Journal of Foot and Ankle Surgery (Asia Pacific)

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VOLUME 9 , ISSUE 4 ( October-December, 2022 ) > List of Articles


Multifocal Tubercular Osteomyelitis of Metatarsal and Ulna: A Case Report

Neetin P Mahajan, Pranay Kondewar, GS Prasanna Kumar, Shubham Atal, Amey Sadar

Keywords : Antitubercular treatment, Curettage, Metatarsal and ulna, Tubercular osteomyelitis

Citation Information : Mahajan NP, Kondewar P, Kumar GP, Atal S, Sadar A. Multifocal Tubercular Osteomyelitis of Metatarsal and Ulna: A Case Report. J Foot Ankle Surg Asia-Pacific 2022; 9 (4):183-187.

DOI: 10.5005/jp-journals-10040-1193

License: CC BY-NC 4.0

Published Online: 07-10-2022

Copyright Statement:  Copyright © 2022; The Author(s).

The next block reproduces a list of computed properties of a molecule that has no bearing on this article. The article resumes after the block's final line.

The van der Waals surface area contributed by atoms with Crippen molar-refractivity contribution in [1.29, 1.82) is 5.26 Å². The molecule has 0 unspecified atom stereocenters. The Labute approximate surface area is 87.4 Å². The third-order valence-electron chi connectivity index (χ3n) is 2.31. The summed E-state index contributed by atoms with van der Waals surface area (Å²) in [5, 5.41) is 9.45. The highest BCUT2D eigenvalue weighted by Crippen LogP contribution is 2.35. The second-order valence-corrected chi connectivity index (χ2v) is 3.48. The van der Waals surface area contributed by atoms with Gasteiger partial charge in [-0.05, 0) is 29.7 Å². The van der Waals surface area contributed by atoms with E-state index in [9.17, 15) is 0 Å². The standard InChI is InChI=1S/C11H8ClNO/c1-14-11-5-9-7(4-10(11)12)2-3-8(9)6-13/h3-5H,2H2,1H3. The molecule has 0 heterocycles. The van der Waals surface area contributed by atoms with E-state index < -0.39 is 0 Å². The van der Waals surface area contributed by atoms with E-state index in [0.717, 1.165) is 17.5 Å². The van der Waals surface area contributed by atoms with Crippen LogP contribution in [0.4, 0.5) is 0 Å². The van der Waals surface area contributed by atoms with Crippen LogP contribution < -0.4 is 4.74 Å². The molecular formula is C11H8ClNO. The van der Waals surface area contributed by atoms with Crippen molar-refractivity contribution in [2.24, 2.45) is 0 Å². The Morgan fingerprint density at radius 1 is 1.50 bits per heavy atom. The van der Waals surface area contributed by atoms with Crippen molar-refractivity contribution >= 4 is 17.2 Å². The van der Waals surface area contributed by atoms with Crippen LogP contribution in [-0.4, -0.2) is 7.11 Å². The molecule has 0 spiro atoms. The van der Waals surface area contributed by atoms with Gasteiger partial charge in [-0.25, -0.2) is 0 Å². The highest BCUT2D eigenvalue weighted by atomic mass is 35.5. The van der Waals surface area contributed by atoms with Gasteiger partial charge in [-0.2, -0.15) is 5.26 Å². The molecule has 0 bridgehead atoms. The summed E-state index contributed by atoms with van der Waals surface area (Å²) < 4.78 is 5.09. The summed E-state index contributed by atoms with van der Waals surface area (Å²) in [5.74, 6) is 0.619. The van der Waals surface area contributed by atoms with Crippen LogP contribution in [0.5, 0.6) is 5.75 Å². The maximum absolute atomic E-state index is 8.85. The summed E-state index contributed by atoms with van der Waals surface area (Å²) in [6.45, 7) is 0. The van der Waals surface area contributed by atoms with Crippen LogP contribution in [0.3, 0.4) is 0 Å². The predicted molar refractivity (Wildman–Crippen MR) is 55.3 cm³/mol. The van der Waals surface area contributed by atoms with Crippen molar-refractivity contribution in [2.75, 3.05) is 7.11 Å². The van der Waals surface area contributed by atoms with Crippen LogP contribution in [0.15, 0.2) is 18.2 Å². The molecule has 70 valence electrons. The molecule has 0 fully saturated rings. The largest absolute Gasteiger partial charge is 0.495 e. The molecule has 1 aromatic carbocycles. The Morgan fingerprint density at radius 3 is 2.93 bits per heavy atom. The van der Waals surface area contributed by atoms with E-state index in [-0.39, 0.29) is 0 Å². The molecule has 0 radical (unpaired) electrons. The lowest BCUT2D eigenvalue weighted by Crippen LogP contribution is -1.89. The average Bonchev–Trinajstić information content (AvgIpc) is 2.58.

Introduction: Skeletal tuberculosis is relatively uncommon compared with the pulmonary form of tuberculosis. Bones and joints are affected in 1–3% of all cases, the spine and hip are most commonly involved. Localization in the foot is very rare. Management of tubercular osteomyelitis of metatarsals includes medical/surgical or both depends on the severity and location of the disease. Case description: A 25-year-old female patient presented with complaints of pain, swelling over the medial aspect of the right foot for 6 months. She had a history of left proximal ulna tubercular osteomyelitis 6 years ago, for which curettage was done and she took AKT for 6 months. X-ray foot showed a cavitary lytic lesion in the proximal part of the first metatarsal bone. It was managed with debridement, curettage, and saucerization of the metatarsal bone and CAT2 AKT. At present 1-year follow-up, the patient is comfortable with no pain, difficulty in weight-bearing, and no recurrence. X-ray foot revealed complete filling of the defect in the metatarsal with remineralization with no recurrence and fracture. Conclusion: Although metatarsal and olecranon tubercular osteomyelitis involvement is rare, early diagnosis and management help in getting a better outcome. Early surgical intervention and antitubercular treatment help in preventing further progression to adjacent joint/bone/soft tissue. Along with long-term AKT, high protein and nutritious diet help in maintaining good immunity and helps in preventing recurrence.

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